International Refugee Assistance Project et al v. Trump et al

Filing 181

REPLY to Response to Motion re 177 MOTION for Leave to File Motion for Preliminary Injunction filed by HIAS, Inc., Paul Harrison, International Refugee Assistance Project, Jane Doe # 2, John Does 1 & 3, Muhammed Meteab, Middle East Studies Association of North America, Inc., Ibrahim Ahmed Mohomed. (Attachments: # 1 Joint Record 1-127)(Keaney, Melissa)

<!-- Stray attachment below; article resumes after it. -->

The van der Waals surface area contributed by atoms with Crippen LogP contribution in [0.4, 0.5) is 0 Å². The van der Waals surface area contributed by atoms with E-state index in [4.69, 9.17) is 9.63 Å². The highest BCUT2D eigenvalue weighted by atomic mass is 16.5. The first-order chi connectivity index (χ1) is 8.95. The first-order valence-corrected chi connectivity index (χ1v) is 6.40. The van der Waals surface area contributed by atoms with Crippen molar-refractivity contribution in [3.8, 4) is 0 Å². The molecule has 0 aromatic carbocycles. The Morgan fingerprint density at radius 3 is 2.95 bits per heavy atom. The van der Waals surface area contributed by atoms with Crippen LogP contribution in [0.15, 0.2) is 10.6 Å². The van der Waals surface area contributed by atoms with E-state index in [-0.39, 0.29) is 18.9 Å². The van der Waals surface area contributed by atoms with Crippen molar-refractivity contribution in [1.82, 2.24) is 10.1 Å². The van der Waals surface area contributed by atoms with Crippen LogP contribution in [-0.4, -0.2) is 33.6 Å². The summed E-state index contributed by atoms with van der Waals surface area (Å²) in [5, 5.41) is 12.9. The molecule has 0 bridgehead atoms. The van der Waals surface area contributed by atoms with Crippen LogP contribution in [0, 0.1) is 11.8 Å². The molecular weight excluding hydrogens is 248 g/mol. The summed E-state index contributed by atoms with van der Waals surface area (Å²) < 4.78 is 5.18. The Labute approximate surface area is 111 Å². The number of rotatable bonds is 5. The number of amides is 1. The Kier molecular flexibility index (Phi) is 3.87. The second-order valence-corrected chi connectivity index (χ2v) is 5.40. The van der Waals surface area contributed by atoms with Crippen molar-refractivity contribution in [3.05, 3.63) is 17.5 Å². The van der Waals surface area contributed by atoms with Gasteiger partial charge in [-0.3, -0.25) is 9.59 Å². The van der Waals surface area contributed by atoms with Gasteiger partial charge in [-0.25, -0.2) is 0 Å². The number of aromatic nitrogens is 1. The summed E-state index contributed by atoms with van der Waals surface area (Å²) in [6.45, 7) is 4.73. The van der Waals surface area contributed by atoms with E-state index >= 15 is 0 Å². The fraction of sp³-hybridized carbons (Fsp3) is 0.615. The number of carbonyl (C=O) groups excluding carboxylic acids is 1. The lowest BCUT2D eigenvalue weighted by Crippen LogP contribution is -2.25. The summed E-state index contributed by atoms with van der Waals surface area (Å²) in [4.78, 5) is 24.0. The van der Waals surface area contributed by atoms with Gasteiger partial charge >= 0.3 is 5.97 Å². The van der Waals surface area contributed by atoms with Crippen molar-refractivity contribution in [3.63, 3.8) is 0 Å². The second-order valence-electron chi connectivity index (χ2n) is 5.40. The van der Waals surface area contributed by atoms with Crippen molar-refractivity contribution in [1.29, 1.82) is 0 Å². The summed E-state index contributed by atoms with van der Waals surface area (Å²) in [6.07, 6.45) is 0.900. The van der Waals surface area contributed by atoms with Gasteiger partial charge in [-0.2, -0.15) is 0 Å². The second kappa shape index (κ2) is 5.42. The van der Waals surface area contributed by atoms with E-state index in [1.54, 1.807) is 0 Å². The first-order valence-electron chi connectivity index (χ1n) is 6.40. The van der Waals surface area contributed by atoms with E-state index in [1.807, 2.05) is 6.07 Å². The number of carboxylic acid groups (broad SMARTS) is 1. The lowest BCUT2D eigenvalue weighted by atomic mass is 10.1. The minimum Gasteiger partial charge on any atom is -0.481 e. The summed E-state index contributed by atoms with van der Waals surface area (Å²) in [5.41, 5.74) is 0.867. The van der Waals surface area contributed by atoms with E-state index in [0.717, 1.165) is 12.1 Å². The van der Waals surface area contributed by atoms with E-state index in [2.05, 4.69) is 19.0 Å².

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IN THE UNITED STATES DISTRICT COURT FOR THE DISTRICT OF MARYLAND SOUTHERN DIVISION Civil Action No.: 8:17-CV-00361-TDC INTERNATIONAL REFUGEE ASSISTANCE PROJECT, et al., PLAINTIFFS’ REPLY MEMORANDUM IN SUPPORT OF THEIR MOTION FOR LEAVE TO FILE MOTION FOR PRELIMINARY INJUNCTION OF § 6 ON CONSTITUTIONAL GROUNDS Plaintiffs, v. DONALD TRUMP, et al., Defendants. INTRODUCTION This Court has jurisdiction to consider Plaintiffs’ constitutional claims against § 6 of the Executive Order, and the Court should exercise that jurisdiction if it becomes necessary to do so to prevent irreparable harm. This Court has not made any findings as to whether § 6 violates the Constitution, and § 6’s constitutionality is not before the Fourth Circuit. Critically, Defendants have failed to suggest any material way in which this Court’s consideration of Plaintiffs’ claims would disrupt the Fourth Circuit’s review of Defendants’ appeal of the injunction against § 2(c)— even though the primary concern animating the district court divestment rule is whether a district court’s action would interfere with an appellate court’s jurisdiction on appeal. There is therefore no jurisdictional impediment to this Court’s consideration of Plaintiffs’ proposed motion. Moreover, prudential factors, including the likelihood of irreparable harm to Plaintiffs and their clients, tip the scales sharply in favor of exercising jurisdiction. In the interest of efficiency, however, and in light of the current nationwide injunction against § 6, Plaintiffs agree to a stay of 1 proceedings seeking a preliminary injunction against § 6, to be lifted if the Hawai‘i injunction is vacated. ARGUMENT 1. To begin, Defendants’ suggestion that Plaintiffs’ proposed motion requests a “third bite at the apple,” or that Plaintiffs are acting in an “inequitable fashion,” Defs.’ Mem. in Opp’n to Pls.’ Mot. for Leave, ECF No. 180 (“Opp.”), at 1, 9, ignores the government’s own responsibility for the fits and starts of this and related litigation. Plaintiffs’ first motion, to enjoin the cut in the Fiscal Year 2017 refugee cap, was filed just after the Ninth Circuit Court of Appeals denied the government a stay of the Western District of Washington’s nationwide preliminary injunction of the 90-day nationality ban and 120-day refugee ban. Washington v. Trump, 847 F.3d 1151 (9th Cir. 2017). Instead of seeking to enjoin an order already subject to an injunction, Plaintiffs accordingly sought to enjoin the one nonenjoined provision that was still causing irreparable harm.1 After the government chose to issue the revised Executive Order on March 6, Plaintiffs informed the Court that they intended to file an amended complaint and a new motion to enjoin the revised order before it was to go into effect. Pls.’ Letter Dated Mar. 9, 2017, ECF No. 83. Over the following days, the parties worked diligently to brief and present to the Court as many of the relevant issues as possible in the short window available to do so. On the day the Order was to go into effect, the Court issued an opinion that made various findings of fact, resolved several Pls.’ Mot. for Prelim. Inj. of § 5(d), ECF No. 64. The parties have agreed that this motion, which initially addressed § 5(d) of the January 27 Order, applies to § 6(b) of the March 6 Order. Defendants do not contest that the Court retains jurisdiction to resolve this motion, which remains pending. 1 2 disputes between the parties regarding the law, and resulted in a preliminary injunction of § 2(c) of the March 6 Order. Mem. Op., ECF No. 149. One dispute that the Court expressly did not resolve, however, is whether the refugee provisions in § 6 violate the Constitution. Instead, the Court stated in relevant part as follows: The Plaintiffs’ Establishment Clause and INA arguments focused primarily on the travel ban for citizens of the six Designated Countries in Section 2(c) of the Second Executive Order. The Court will enjoin that provision only. Although Plaintiffs have argued that sections relating to the temporary ban on refugees also offend the Establishment Clause, they did not sufficiently develop that argument to warrant an injunction on those sections at this time. Id. at 40-41. In other words, instead of deciding whether Plaintiffs are likely to establish that § 6 violates the Establishment Clause, the Court determined that it lacked sufficient information to enjoin that provision at that time. The Court, moreover, said nothing at all about Plaintiffs’ other constitutional claim regarding § 6: that it violates the equal protection component of the Due Process Clause of the Fifth Amendment. See id. at 38; see also First Am. Compl. ¶¶ 222-25, ECF No. 93. In sum, Plaintiffs prevailed as to one section, and the Court essentially reserved judgment as to another; the cases cited by the government involving vexatious or frivolous claims are thus plainly inapposite. See, e.g., Opp. at 9 (citing F.W. Kerr Chem. Co. v. Crandall Assoc., Inc., 815 F.2d 426, 429 (6th Cir. 1987) (per curiam)). Because the Court did not decide Plaintiffs’ constitutional claims regarding § 6, and because Plaintiffs have not cross-appealed, the constitutionality of § 6 is simply not before the Fourth Circuit. Indeed, Defendants’ own briefing before the Fourth Circuit confirms as much. On appeal, Defendants have taken pains to ensure that the Fourth Circuit not consider the constitutionality of the refugee provisions. Defendants’ opening brief, for example, presents “the” issue on appeal as: “Whether the district court abused its discretion in entering a nationwide preliminary injunction barring enforcement of Section 2(c) of the Order.” See Appellants’ Br. at 4, Int’l Refugee Assistance Project v. Trump, No. 17-1351 (4th Cir. Mar. 24, 2017), ECF No. 36, J.R. 17 (emphasis added). Defendants’ brief goes on to explain to the Fourth Circuit that the 3 provisions in § 6 are “not at issue” in the appeal. Id. at 11, 25, J.R. 24, J.R. 38. Defendants made the same representation in their concurrently filed Motion for a Stay Pending Expedited Appeal. See Appellants’ Mot. for a Stay Pending Expedited Appeal at 10, Int’l Refugee Assistance Project v. Trump, No. 17-1351 (4th Cir. Mar. 24, 2017), ECF No. 35, J.R. 88 (“[O]ther provisions of the Order addressing refugees . . . are not at issue in this appeal”). Defendants cannot have it both ways, arguing to this Court that it lacks jurisdiction to consider the “propriety of preliminary injunctive relief” from § 6 because that question is on appeal to the Fourth Circuit, Opp. at 5, while simultaneously representing to the Fourth Circuit that those very portions of the Order are “not at issue” in the appeal before it.2 2. Defendants cite no authority for their theory that an appeal of one matter decided in an order divests the district court of jurisdiction over other matters that were mentioned in the same order, but not decided or appealed.3 Nor have they identified any case in which a district court was divested of jurisdiction to take an action where, as here, it was clear that such action would not affect the appellate court’s disposition of the appeal. And Defendants have made no effort to articulate how this Court’s resolution of the Plaintiffs’ claims against § 6 would impact the Fourth Circuit’s disposition of the appeal of the injunction over § 2(c). In fact, Defendants’ have conceded that an injunction of § 6 would not hamper the appeal, because they have taken the position that the Court does have jurisdiction over Plaintiffs’ statutory motion. By contrast, every case invoked by Defendants involved the propriety of the district court retaining jurisdiction over issues that were actually pending before the court of appeals. See Opp. at 2-3. For example, in Lewis v. Tobacco Workers’ International Union, 577 F.2d 1135 (4th Cir. 1978) (cited Opp. at 2), the Fourth Circuit simply held that “the district court lost its power to Defendants also maintain that the harm caused by § 6 is “precisely what is at issue in the Fourth Circuit,” Opp. at 4, despite having argued to the Fourth Circuit that § 6 and § 2(c) cause distinct harms. See Appellants’ Mot. for a Stay Pending Expedited Appeal at 10-11, J.R. 88-89. 2 3 Indeed, Defendants make no argument at all for how this Court is divested of jurisdiction to consider Plaintiffs’ equal protection claim as to § 6, which the Court expressly did not address with regard to any provisions of the Order. See Mem. Op. at 38. 4 vacate” the very injunction that was on appeal once “the notices of appeal were filed.” Id. at 1139. That analysis underscores why Defendants’ argument fails in this case: this Court has not made any determination regarding the legality of § 6, has not ordered any relief requiring the Defendants to act or refrain from acting with respect to § 6, nor has it rejected Plaintiffs’ claims on the merits as to § 6. Lewis’ holding is therefore inapposite. District 2, Marine Engineers Beneficial Association v. Falcon Carriers, Inc., 374 F. Supp. 1342 (S.D.N.Y. 1974) (cited Opp. at 4) in fact illustrates why this Court has jurisdiction despite the overlap between the appeal and proceedings in this Court. There, the district court held that it retained jurisdiction to decide whether an “oral side agreement” was arbitrable, even though the plaintiffs had appealed the court’s order declining to enjoin defendants pursuant to the operation of that same side agreement. Although the existence and effect of the side agreement formed the basis of both the plaintiffs’ appeal and the defendants’ motion to stay arbitration of the side agreement, the district court held that the plaintiffs’ appeal of the court’s denial of injunctive relief did not “divest the court of all jurisdiction in this case.” Id. at 1345. To the contrary, the court held that its denial of the plaintiffs’ preliminary injunction motion did not implicate a decision on whether the side agreement was arbitrable, and that it therefore had jurisdiction to entertain the defendants’ motion to stay arbitration of the side agreement. The same is true here. Defendants’ reliance on Coastal Corp. v. Texas E. Corp., 869 F.2d 817 (5th Cir. 1989), likewise fails to further their argument. Opp. at 2. There, the Court merely held that a district court generally cannot examine “new evidence or arguments on the injunction while the validity of the injunction is on appeal.” Id. at 820 (emphases added); see FTC v. Enforma Nat. Prods., Inc., 362 F.3d 1204, 1215 n.11 (9th Cir. 2004) (cited Opp. at 3 n.2) (prohibiting district court from taking action that “move[s] the target” for the appeal) (internal citations omitted). That holding is plainly irrelevant here, where the injunction on appeal is an injunction of § 2(c) of the Executive Order, and Plaintiffs wish to present additional evidence and arguments on a different section of the Executive Order—§ 6—which is not on appeal, as the government agrees. Indeed, as the Fifth Circuit explained in Coastal Corporation, the general rule was meant to place a “limit on the 5 district court’s power to modify an injunction pending appeal, where the effect of its order would be to oust the appellate court’s jurisdiction.” Id. at 819; see also Pls.’ Mot. for Leave to File Mot. for Prelim. Inj. of § 6 on Constitutional Grounds at 6-7, ECF No. 177. That concern is simply not present here.4 3. As Plaintiffs previously explained, exercise of the jurisdiction this Court retains is particularly appropriate when necessary to maintain the status quo and to prevent irreparable harm. Id. at 6. As of now, a nationwide injunction issued by a district court in Hawai‘i prevents Defendants from implementing § 6. See Order, Hawai‘i v. Trump, No. 17-00050 (D. Haw. Mar. 29, 2017) (converting temporary restraining order into preliminary injunction), J.R. 104-127. Defendants have appealed that decision to the Ninth Circuit on an expedited briefing schedule, with the appeal and motion for stay pending appeal to be fully briefed by April 28, 2017. Defendants’ suggestion that it “makes sense to wait for guidance from the Fourth Circuit’s resolution of the pending appeal,” Opp. at 13, wholly ignores the irreparable harm that would befall Plaintiffs and their clients if the Hawai‘i injunction against § 6 were vacated. Plaintiffs therefore respectfully request that the Court grant leave to file the requested motion. That said, because the Hawai‘i injunction is currently protecting Plaintiffs from § 6, Plaintiffs are agreeable, should the Court be so inclined, to a stay of proceedings against § 6—both briefing of the requested motion and decision on Plaintiffs’ statutory motion—and request that the Court lift the stay and set an expedited briefing schedule if Plaintiffs lose the protection of the Hawai‘i injunction. That course of action will both preserve judicial and litigant resources and ensure that Plaintiffs can seek protection from the irreparable harm § 6 would cause if allowed to go into effect. Similarly misplaced is Defendants’ assertion that Plaintiffs, in filing a motion for a preliminary injunction of § 6 on constitutional grounds, would be asking this Court for a “modification” of the order up on appeal. Opp. at 3. Not so. Plaintiffs’ motion would ask for a new order, and Defendants make no argument as to why that would constitute a “modification.” Nor is the rule prohibiting modification of the injunction a “one-way ratchet.” Opp. at 9. The injunction of § 2(c) can be neither expanded nor contracted (nor vacated) in the district court while it remains on appeal. 4 6 CONCLUSION For the reasons outlined above and in Plaintiffs’ opening brief, Plaintiffs respectfully request that this Court grant them leave to file a motion for a preliminary injunction against § 6 on constitutional grounds, to be submitted and considered if necessary, and at the same time as their fully-briefed motion to preliminarily enjoin § 6(b) on statutory grounds. Respectfully submitted, Dated: April 5, 2017 /s/ Melissa S. Keaney Karen C. Tumlin† Nicholas Espíritu† Melissa S. Keaney† Esther Sung† National Immigration Law Center 3435 Wilshire Boulevard, Suite 1600 Los Angeles, CA 90010 Tel: (213) 639-3900 Fax: (213) 639-3911 Omar C. Jadwat† Lee Gelernt† Hina Shamsi† Hugh Handeyside† Sarah L. Mehta† Spencer E. Amdur† American Civil Liberties Union Foundation 125 Broad Street, 18th Floor New York, NY 10004 Tel: (212) 549-2600 Fax: (212) 549-2654 Justin B. Cox (Bar No. 17550) National Immigration Law Center 1989 College Ave. NE Atlanta, GA 30317 Tel: (678) 404-9119 Fax: (213) 639-3911 Cecillia D. Wang† Cody H. Wofsy† American Civil Liberties Union Foundation 39 Drumm Street San Francisco, CA 94111 Tel: (415) 343-0770 Fax: (415) 395-0950 † Appearing pro hac vice 7 David Cole† Daniel Mach† Heather L. Weaver† American Civil Liberties Union Foundation 915 15th Street NW Washington, DC 20005 Tel: (202) 675-2330 Fax: (202) 457-0805 /s/ David Rocah David Rocah (Bar No. 27315) Deborah A. Jeon (Bar No. 06905) Sonia Kumar (Bar No. 07196) Nicholas Taichi Steiner (Bar No.19670) American Civil Liberties Union Foundation of Maryland 3600 Clipper Mill Road, Suite 350 Baltimore, MD 21211 Tel: (410) 889-8555 Fax: (410) 366-7838 Counsel for Plaintiffs 8 CERTIFICATE OF SERVICE I hereby certify that on this 5th day of April, 2017, I electronically filed the foregoing Plaintiffs’ Reply Memorandum in Support of their Motion for Leave to File Motion for Preliminary Injunction of § 6 on Constitutional Grounds using the Court’s CM/ECF system, causing a notice of filing to be served upon all counsel of record. /s/ Melissa S. Keaney 9